The following is taken from a memo from the advertising director of the Silver Screen Movie Production Company.
"According to a recent report from our marketing department, fewer people attended movies produced by Silver Screen during the past year than in any other year. And yet the percentage of generally favorable comments by movie reviewers about specific Silver Screen movies actually increased during this period. Clearly, the contents of these reviews are not reaching enough of our prospective viewers; so the problem lies not with the quality of our movies but with the public's lack of awareness that movies of good quality are available. Silver Screen should therefore spend more of its budget next year on reaching the public through advertising and less on producing new movies."
Although the reasoning in this arguement is logical, the writer failed to consider other reasons for the disparity between the percentage of people attending the company's movie and the percentage of favorable reviews. Perhaps the fault lies with the reviewers and not the production company; the public may not trust the critics' reviews. Another posibility for the attendance drop is that the general public does not find the subject matter of the movies enticing. If that were the case, spending less on producing new movies in an effort to re-direct funds to advertising could backfire by further limiting the types of movies available to the potential audience. Maybe the general public is simply not impressed with the critically-acclaimed qualities of the movies (such as eloquent screenplays, artful cinematography, and realistic acting) and and would prefer seeing flashy special effects and big-name stars. The possible reasons for the attendance decline are numerous; even aspects not directly related to the movie industry (such as the improving quality of television programming and the increasing popularity of home computer use) may play large roles. The company's management would be wise to consider and study the entire realm of possibilities before making drastic changes in its budget based on one statistical discovery.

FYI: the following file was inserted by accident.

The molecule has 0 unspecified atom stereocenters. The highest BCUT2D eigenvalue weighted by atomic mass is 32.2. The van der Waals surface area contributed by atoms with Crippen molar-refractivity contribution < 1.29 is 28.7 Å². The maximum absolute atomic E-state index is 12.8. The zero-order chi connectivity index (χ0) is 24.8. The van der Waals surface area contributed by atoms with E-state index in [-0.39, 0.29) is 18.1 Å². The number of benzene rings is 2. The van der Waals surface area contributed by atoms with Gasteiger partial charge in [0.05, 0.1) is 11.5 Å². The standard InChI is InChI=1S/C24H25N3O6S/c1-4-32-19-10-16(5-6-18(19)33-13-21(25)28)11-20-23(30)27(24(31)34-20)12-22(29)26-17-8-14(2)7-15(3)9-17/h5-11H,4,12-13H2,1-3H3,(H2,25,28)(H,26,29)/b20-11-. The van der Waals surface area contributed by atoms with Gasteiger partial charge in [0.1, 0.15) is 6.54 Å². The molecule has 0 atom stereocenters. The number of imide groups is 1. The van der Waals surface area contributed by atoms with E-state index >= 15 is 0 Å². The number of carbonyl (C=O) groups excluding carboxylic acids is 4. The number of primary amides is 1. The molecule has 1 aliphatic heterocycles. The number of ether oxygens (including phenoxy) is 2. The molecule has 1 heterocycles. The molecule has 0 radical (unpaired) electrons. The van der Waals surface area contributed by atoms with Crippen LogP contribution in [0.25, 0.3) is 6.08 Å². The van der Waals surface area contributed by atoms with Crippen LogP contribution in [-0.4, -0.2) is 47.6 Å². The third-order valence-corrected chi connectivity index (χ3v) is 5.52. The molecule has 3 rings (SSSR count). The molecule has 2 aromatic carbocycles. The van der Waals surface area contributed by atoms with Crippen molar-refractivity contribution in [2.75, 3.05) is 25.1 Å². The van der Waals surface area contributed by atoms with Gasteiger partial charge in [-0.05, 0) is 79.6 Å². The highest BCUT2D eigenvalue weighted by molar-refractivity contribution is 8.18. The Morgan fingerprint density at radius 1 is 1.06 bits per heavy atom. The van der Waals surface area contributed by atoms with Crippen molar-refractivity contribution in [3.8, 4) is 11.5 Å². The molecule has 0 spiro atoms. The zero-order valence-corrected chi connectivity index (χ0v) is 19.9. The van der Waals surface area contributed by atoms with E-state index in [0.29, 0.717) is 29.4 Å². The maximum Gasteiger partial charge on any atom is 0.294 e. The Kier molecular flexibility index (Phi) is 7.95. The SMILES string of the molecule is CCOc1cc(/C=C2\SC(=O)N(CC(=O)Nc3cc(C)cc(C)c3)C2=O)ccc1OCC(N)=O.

This response identifies and analyzes some important flaws in the argument. Although the number of points mentioned is the same as that in the sample 5 paper, this response remains at the 4 score level because the points of the critique are only minimally developed or supported.
The essay identifies four points:
-- the public might not trust critics
-- the movies' subject matter might not be appealing
-- the public might prefer seeing special effects or big-name stars rather than good cinematography or realistic acting
-- perhaps improvement in TV programming or increased use of home computers has kept people away from movie theaters
Ideas in the response are conveyed well and clearly; the use of language is generally strong. But the paper's "bare-bones" analysis gives it a list-like quality. It is therefore merely adequate and merits a score of 4.